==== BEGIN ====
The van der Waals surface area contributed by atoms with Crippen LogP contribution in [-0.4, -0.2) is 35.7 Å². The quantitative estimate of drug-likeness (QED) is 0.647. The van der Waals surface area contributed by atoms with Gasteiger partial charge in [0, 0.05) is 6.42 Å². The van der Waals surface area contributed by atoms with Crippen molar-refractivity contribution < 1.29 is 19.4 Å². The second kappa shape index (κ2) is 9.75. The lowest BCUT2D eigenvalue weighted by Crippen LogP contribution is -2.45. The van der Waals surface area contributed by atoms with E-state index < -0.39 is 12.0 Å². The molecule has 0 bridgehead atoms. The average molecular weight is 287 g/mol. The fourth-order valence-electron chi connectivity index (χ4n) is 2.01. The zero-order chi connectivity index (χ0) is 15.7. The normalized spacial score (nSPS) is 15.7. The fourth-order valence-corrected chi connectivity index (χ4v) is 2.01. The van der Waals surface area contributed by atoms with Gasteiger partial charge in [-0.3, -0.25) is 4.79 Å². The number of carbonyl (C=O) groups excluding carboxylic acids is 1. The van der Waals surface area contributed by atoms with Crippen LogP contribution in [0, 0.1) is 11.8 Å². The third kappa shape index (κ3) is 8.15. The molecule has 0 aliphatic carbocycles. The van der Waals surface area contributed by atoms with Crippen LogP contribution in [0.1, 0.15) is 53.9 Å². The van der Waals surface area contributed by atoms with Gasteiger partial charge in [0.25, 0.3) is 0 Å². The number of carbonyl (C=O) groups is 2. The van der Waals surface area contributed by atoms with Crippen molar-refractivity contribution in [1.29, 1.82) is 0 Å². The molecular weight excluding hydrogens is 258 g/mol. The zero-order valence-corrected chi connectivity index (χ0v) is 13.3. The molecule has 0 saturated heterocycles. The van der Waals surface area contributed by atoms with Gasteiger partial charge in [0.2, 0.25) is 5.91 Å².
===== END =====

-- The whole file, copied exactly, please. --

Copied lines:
The van der Waals surface area contributed by atoms with Crippen LogP contribution in [-0.4, -0.2) is 35.7 Å². The quantitative estimate of drug-likeness (QED) is 0.647. The van der Waals surface area contributed by atoms with Gasteiger partial charge in [0, 0.05) is 6.42 Å². The van der Waals surface area contributed by atoms with Crippen molar-refractivity contribution < 1.29 is 19.4 Å². The second kappa shape index (κ2) is 9.75. The lowest BCUT2D eigenvalue weighted by Crippen LogP contribution is -2.45. The van der Waals surface area contributed by atoms with E-state index < -0.39 is 12.0 Å². The molecule has 0 bridgehead atoms. The average molecular weight is 287 g/mol. The fourth-order valence-electron chi connectivity index (χ4n) is 2.01. The zero-order chi connectivity index (χ0) is 15.7. The normalized spacial score (nSPS) is 15.7. The fourth-order valence-corrected chi connectivity index (χ4v) is 2.01. The van der Waals surface area contributed by atoms with Gasteiger partial charge in [-0.3, -0.25) is 4.79 Å². The number of carbonyl (C=O) groups excluding carboxylic acids is 1. The van der Waals surface area contributed by atoms with Crippen LogP contribution in [0, 0.1) is 11.8 Å². The third kappa shape index (κ3) is 8.15. The molecule has 0 aliphatic carbocycles. The van der Waals surface area contributed by atoms with Crippen LogP contribution in [0.1, 0.15) is 53.9 Å². The van der Waals surface area contributed by atoms with Gasteiger partial charge in [0.25, 0.3) is 0 Å². The number of carbonyl (C=O) groups is 2. The van der Waals surface area contributed by atoms with Crippen molar-refractivity contribution in [1.29, 1.82) is 0 Å². The molecular weight excluding hydrogens is 258 g/mol. The zero-order valence-corrected chi connectivity index (χ0v) is 13.3. The molecule has 0 saturated heterocycles. The van der Waals surface area contributed by atoms with Gasteiger partial charge in [0.2, 0.25) is 5.91 Å².